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Promoting mental health one comic at a time

Saturday June 8 2019

mental health

Mwinga Njoroge. He promotes mental health awareness through comic books. PHOTO | EVANS HABIL | NATION MEDIA GROUP 

BETT KINYATTI
By BETT KINYATTI
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Mwinga Njoroge wants to tell the youth — mostly the men — that it’s okay to cry when you’re feeling blue. (That, plus plenty more, of course.)

There are countless ways he could have told them about managing mental issues, but Mwinga has chosen to say it in urban folklore through the sketches, panels and speech bubbles of comic books.

The 25-year-old is knee-deep in the narrative’s creative puddle. This is Mwinga’s story:

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"I sketched my first piece when I was nine. The pieces weren’t my own original creations — I used to copy the characters from comic books such as Arcadia and Supa Strikas. The sketches were decent, anyone could see I had some budding talent.

I had the idea for my comic books from when I was in the Buruburu Institute of Fine Arts (Bifa). I just didn’t have the time back then to dedicate to its creation.

I have friends and family who you can tell are battling a mental issue or the other. They don’t know how to manage it. Men are raised up not to cry, society considers it weak. Children with mental issues are dismissed as rebellious or naughty.

I also deal with anxiety from time to time. My art — photography, illustrating, painting — is a form of therapy for me. It gives my mind the balance for my overall good health.

MENTORSHIP

I grew up in a village in Thika. After completing high school in 2016, I relocated to Nairobi to join Bifa for a diploma in fine art.

Dad is a schoolteacher who used to draw; mum is a subsistence farmer — they both fully supported me to pursue art as a career.

I’m struggling to find a balance between bringing the comic books to life and working on gigs that pay. The last big gig I had was to illustrate for academic books.

Now I mentor children on art during their school holidays. I teach them about basic form, lines, light and whatnot. Children are more fun to teach than adults are because they are more open to learn.

I’ll release two comic books later this year. One is titled Quest Tooiz. Its primary audience is school kids between 10 and 15 years.

The other is Quest Teeniez, for teenagers and young adults between 16 and 35 years. I also want parents to read them so they can get a peek into the minds of their children, especially during their formative years.

COUNSELLING

The general message in both comic books is to address mental health issues. To identify its triggers, diagnose the issue and share insights on how to manage it.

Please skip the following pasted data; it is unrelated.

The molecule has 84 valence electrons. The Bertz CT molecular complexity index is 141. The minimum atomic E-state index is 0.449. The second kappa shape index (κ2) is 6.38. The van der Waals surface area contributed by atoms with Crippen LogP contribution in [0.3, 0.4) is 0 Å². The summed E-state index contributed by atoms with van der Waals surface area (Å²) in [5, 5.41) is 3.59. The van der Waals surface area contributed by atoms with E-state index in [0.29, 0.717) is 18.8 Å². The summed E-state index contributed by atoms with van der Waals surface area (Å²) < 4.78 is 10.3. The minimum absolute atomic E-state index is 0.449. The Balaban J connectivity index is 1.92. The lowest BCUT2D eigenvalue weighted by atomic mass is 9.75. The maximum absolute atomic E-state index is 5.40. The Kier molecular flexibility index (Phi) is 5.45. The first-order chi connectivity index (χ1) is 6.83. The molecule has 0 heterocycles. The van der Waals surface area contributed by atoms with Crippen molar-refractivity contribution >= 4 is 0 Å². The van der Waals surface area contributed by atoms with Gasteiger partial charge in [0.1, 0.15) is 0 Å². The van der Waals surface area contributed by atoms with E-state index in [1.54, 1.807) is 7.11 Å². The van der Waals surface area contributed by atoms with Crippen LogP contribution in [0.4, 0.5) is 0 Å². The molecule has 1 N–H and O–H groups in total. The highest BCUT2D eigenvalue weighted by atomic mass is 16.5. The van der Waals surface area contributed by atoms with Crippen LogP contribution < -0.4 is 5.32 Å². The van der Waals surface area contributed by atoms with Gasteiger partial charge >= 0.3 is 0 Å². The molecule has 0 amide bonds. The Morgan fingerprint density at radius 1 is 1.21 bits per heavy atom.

I address triggers and issues such as bullying, dyslexia, parental absenteeism, depression, suicide and bipolar disorder.

I’m currently listening to a YouTube channel by Alan Watts. Alan is a modern philosopher but he’s brainwashing me.

He says, for example, that the past and future don’t exist, that they’re an illusion. The only thing that exists is the present moment.

I really have to stop listening to him. I listen to Miles Monroe, the late American pastor, to balance myself and realign my religious beliefs with God's.

I collaborated with a non-profit organisation called Mental 360 to write the comic books. Mental 360 does all sorts of work around mental health, including offering free counselling.

FUNDING

The founder of the organisation is called Bright Shitemi. He’s been a dependable resource in the six months of creating the storylines.

The team at Mental 360 has given me facts and insights into mental health issues, including diagnosis and expert solutions.

If I were to be given Sh1 million right this moment, I’d invest it in a modern studio and a team; I need a graphic designer and another illustrator to assist me export my hand sketches from paper to the computer.

I’d also invest in more software and equipment, like a graphics tablet. I’m hopeful I’ll get corporate sponsors to publish, print and distribute the comic books for me.

I don’t want to sell them, I want to give them away at no charge. That way they can reach the teens, young adults and parents who need to read them.

PERCEPTION

Our mental health is as important as physical health. That’s the most important truth I’ve picked up from this journey thus far.

Society doesn’t recognise that mental issues are diseases that should be diagnosed and treated by a professional, just like, say, cancer.

How I intend to make money from the comics is that the sponsorship will include a stipend for me and my team.

I’ve been working on the comic books for the last six months. I don’t have names for the main characters yet but they’re something of super heroes.

A strong boy and strong girl for each of the comics. I don’t want to reveal too much, but there’s also a magic ‘mental issues’ book that drives the storyline."

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